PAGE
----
Gallery Isabelle van den Eynde presents South African artists Hasan and Husain Essop’s second solo exhibition with the gallery in Dubai. Where the Essop brothers’ 2011 show served as an extension of their on going concerns with the art’s relationship with religion, often based on memories, rituals and stereotypes, Unrest focuses on new works created in the last year as part of the Standard Bank Young Artist Award for Visual Art.
Their performance-based photographs highlight a multicultural clash between religion and popular culture, in which they explore the dominating influence of Western theatrics and narratives that are constructed to depict a certain reality. According to the artists, “Each photograph reflects us in a battle of moral, religious and cultural conflict. Two dominant personalities appear, East and West, with all their stereotypes, and environments are chosen as stages on which to perform and define their behaviours.” As twin brothers and collaborators, the artists have set out to find themselves in each other, thus exploring the concept of Ubuntu, a mid 19th century belief in South Africa that a person can only discover himself through other people.
Location plays a crucial role in the photographs. At the heart of the series is Cape Town, where the brothers were born and raised amidst a melting pot of various cultures. By choosing locations familiar to them, they shoot each landscape in a sphere against which they perform and multiply themselves in clones that populate the urban landscape. Their works are autobiographical but continually raise questions about their identity as Muslims and its juxtaposition with Western traits. In doing so, they not only comment on the stereotyping of Muslims, but also on the blurring of individuals as ‘other’ from a Western perspective, and as a practical response to Islamic reservations about the depiction of life.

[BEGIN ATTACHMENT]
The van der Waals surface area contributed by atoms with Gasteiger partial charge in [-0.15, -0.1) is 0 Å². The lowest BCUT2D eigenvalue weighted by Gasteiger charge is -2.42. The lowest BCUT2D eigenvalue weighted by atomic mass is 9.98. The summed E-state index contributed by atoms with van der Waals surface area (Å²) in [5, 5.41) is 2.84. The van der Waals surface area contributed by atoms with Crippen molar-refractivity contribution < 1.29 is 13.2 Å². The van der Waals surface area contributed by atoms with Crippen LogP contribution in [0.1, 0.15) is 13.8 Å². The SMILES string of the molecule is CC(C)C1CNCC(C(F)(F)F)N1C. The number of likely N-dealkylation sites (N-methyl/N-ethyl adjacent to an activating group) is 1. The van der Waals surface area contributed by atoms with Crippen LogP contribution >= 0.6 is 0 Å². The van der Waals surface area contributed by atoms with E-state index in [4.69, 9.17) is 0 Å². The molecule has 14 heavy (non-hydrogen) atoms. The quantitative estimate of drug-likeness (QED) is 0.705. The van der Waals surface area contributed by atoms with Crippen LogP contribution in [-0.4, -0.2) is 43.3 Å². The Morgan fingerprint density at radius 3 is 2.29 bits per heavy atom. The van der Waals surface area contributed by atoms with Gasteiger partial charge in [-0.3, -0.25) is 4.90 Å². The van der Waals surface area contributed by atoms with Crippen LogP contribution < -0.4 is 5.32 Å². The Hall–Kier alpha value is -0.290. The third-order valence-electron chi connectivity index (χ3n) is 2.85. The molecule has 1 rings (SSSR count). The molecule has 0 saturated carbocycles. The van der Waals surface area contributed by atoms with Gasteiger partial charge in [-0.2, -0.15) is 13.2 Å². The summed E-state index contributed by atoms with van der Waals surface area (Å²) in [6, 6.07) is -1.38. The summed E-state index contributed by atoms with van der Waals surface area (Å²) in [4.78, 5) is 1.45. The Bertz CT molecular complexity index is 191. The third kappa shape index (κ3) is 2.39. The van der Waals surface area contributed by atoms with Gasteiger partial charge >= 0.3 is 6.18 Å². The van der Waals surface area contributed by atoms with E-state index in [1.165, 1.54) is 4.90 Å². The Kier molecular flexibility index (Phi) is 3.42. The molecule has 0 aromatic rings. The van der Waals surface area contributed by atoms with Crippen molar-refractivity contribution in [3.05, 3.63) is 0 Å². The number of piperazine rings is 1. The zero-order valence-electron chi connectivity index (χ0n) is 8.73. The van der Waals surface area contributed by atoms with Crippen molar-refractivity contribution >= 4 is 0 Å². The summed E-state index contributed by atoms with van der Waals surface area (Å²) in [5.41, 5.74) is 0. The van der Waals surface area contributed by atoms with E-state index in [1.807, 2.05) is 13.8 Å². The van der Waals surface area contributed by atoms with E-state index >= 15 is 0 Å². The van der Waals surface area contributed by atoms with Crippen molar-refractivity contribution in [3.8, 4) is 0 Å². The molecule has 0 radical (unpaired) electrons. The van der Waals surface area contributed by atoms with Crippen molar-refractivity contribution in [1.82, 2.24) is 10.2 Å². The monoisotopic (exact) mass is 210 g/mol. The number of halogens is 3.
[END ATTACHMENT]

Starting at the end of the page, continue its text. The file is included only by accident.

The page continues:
In “Chest Beating” and “Self Flagellation”, the artists crop their heads to bring focus to their bodies, which are placed against a green backdrop. The videos don’t offer viewers any visual references about their location, association or details about the event itself. In doing so, they explore the rituals performed during Ashura (the 10th day of Muharram in the Islamic Calendar), and the ways in which the body is used and consumed in the remembrance of Imam Hasan and Husain, grandsons of the Prophet Muhammad. The “Promise” follows a similar context, in which two faceless and limbless men, draped in a camouflaged robe, gesture a truce. They reach out to one another with their invisible hands and the Holy Qur’an maintains the dignity of their performance.
Unrest continues the Essop brothers’ interrogation of their identity within a local and global society, and seeks to capture a growing sense of unease. As twin brothers, their similarities and differences become interesting as new and often personal stories unfold in each work.